Creating Executables

One of the overwhelming env3d feature request is to include the ability to create OS specific executables.  While env3d has had the ability to create applets for some time, the use of Java applets have been in decline in the last decade as applets have been plagued with poor browser support and security issues.  I believe that it is now time to move on and I have completed the first implementation of deploying semi-native executables (I'll explain the "semi" part later).

To use this new feature, download the latest version of env3d (http://sourceforge.net/projects/env3d/files/env3d_template.zip/download) and open it in BlueJ.  After writing your env3d application, make sure you include a "main" method in your Game class, as follows:

If you are using the scene creator feature, the main method is already included by default.

All you have to do now is to right click on the Game class in BlueJ and a new option would appear in the Env3D menu:

When you click on the "Create distribution jar file" item, a new window will appear showing you the entire packaging process.  From the screenshot below, you can see that first, a "jar" file is created, then the Windows EXE file is created, followed by the MacOS executable.  You can click on the "Dismiss" button once the MacOS executable is finished.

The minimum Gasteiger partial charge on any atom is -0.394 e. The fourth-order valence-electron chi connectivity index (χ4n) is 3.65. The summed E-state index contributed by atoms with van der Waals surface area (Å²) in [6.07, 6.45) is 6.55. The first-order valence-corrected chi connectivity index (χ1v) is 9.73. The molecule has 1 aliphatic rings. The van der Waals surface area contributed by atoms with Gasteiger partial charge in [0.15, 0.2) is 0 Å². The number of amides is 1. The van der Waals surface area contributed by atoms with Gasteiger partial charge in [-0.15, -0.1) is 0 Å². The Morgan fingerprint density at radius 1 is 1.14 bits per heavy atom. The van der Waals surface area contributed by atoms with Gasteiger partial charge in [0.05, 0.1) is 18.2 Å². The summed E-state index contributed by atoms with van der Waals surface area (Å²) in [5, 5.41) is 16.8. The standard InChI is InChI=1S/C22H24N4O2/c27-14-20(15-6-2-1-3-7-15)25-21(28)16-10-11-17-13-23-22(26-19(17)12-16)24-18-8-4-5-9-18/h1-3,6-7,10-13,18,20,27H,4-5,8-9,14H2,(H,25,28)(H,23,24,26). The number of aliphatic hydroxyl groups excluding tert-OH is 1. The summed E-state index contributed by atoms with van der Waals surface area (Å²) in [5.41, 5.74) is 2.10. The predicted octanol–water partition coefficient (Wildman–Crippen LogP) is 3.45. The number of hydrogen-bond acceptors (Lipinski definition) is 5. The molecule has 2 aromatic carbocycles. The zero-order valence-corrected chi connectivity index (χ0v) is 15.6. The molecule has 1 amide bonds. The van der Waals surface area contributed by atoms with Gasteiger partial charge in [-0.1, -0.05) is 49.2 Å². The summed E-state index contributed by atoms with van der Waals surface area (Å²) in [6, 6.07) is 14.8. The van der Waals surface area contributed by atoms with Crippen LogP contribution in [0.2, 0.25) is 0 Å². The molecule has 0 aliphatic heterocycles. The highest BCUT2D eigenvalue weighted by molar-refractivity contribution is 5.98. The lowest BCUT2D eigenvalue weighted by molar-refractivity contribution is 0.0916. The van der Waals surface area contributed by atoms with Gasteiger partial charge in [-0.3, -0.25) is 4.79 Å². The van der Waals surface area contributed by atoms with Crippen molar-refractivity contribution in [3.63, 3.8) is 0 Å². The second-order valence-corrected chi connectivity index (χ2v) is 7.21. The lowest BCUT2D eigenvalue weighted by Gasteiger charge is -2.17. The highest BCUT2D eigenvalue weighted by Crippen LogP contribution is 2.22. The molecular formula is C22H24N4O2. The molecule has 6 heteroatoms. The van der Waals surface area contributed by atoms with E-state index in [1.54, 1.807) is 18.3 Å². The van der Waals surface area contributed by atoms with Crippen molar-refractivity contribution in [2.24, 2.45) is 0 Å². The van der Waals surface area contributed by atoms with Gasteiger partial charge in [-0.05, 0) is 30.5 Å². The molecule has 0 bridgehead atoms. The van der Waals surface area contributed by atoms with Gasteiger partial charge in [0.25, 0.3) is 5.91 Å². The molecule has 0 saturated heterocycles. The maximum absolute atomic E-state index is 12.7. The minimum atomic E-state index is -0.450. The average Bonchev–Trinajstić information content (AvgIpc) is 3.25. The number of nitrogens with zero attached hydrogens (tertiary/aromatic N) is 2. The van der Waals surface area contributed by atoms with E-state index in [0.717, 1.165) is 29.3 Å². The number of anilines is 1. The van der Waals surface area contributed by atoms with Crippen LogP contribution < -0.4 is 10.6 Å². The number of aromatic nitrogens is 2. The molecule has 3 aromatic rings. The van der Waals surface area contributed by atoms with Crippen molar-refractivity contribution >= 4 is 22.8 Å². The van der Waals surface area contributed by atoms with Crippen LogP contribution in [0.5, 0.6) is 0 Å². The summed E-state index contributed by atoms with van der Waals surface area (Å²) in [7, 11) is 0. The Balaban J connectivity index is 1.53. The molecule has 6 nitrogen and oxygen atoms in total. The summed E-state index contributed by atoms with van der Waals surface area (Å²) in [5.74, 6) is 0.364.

To find your executable files, go into the project folder.  You'll see a "dist" folder is now created.  Inside the "dist" folder are 3 files:  env3d_template.jar, env3d_template.exe, and env3d_template-macOSX.zip

That's pretty much it, you now have 3 types of executables to use.  The zip file contains the executable for the Mac, the .exe file is for windows, and the jar file is for any OS including Linux. 

Technology

The technology that makes creating windows exe possible is called lanuch4j (http://launch4j.sourceforge.net/).  It is basically an exe wrapper that looks for the locally installed JVM and use it to launch your program.  Therefore, your user will still need to have at least the Java JRE installed in order for the exe to work.  If the JRE is not found on the user's system, it will prompt the user to download one.

As far as the Mac executable is concerned, OSX will automatically prompt the user to download Java if it is not already installed.

Have fun using this new feature and let me know if you find any bugs.  Stay tuned because the Android deployment option is coming real soon! :)